Figure 5-2. Runtime data areas shared among all threads.
Figure 5-3. Runtime data areas exclusive to each thread.
The Class Loader Subsystem
Loading, Linking and Initialization
The class loader subsystem is responsible for more than just locating and importing the binary data for classes. It must also verify the correctness of imported classes, allocate and initialize memory for class variables, and assist in the resolution of symbolic references. These activities are performed in a strict order:
- Loading: finding and importing the binary data for a type
- Linking: performing verification, preparation, and (optionally) resolution
- Verification: ensuring the correctness of the imported type
- Preparation: allocating memory for class variables and initializing the memory to default values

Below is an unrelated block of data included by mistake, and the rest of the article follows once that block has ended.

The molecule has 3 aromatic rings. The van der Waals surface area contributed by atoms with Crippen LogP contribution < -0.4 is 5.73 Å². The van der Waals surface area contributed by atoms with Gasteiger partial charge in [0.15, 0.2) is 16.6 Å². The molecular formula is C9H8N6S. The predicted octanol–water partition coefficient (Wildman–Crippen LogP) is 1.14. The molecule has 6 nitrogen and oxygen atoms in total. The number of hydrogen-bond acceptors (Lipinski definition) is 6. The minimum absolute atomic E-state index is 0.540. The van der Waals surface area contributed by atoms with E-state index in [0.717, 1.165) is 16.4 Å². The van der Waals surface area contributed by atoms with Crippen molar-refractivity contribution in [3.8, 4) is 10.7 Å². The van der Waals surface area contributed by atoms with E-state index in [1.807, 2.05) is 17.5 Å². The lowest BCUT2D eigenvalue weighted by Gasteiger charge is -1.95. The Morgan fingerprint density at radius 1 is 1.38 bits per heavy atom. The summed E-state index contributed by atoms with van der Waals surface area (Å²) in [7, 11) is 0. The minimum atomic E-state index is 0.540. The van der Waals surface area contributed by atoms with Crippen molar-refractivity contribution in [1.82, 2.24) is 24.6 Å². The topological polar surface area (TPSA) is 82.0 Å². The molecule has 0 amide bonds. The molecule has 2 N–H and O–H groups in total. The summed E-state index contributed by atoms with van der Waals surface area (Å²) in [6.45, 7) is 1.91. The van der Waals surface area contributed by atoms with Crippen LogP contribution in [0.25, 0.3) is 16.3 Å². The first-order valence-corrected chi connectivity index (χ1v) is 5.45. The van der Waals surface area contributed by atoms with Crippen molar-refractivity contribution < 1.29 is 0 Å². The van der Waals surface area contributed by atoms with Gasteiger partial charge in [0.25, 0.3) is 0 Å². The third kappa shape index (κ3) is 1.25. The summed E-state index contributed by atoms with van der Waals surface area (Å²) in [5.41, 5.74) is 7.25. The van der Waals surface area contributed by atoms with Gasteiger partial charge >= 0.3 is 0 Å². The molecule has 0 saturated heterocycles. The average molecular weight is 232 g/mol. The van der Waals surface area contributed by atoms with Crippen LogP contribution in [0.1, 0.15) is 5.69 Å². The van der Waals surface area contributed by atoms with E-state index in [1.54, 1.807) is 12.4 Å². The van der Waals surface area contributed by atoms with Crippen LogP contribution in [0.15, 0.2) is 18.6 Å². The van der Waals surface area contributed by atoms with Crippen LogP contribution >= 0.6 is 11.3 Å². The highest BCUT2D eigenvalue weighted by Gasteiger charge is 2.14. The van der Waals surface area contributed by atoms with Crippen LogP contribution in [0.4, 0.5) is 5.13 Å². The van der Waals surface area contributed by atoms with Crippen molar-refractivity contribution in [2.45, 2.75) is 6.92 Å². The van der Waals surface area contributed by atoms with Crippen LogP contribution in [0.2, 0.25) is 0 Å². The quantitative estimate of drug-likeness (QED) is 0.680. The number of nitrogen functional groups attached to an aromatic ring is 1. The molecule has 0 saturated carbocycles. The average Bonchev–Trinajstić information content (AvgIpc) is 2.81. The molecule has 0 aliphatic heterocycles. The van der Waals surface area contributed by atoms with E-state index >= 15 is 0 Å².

- Resolution: transforming symbolic references from the type into direct references.
- Initialization: invoking Java code that initializes class variables to their proper starting values.
Figure 5-5. Splitting an object across a handle pool and object pool.
Figure 5-6. Keeping object data all in one place.
Figure 5-7. Keeping the method table close at hand.
Figure 5-8. One possible heap representation for arrays.
The Program Counter
Each thread of a running program has its own pc register, or program counter, which is created when the thread is started. The pc register is one word in size, so it can hold both a native pointer and a
returnAddress. As a thread executes a Java method, the pc register contains the address of the current instruction being executed by the thread. An “address” can be a native pointer or an offset from the beginning of a method’s bytecodes. If a thread is executing a native method, the value of the pc register is undefined.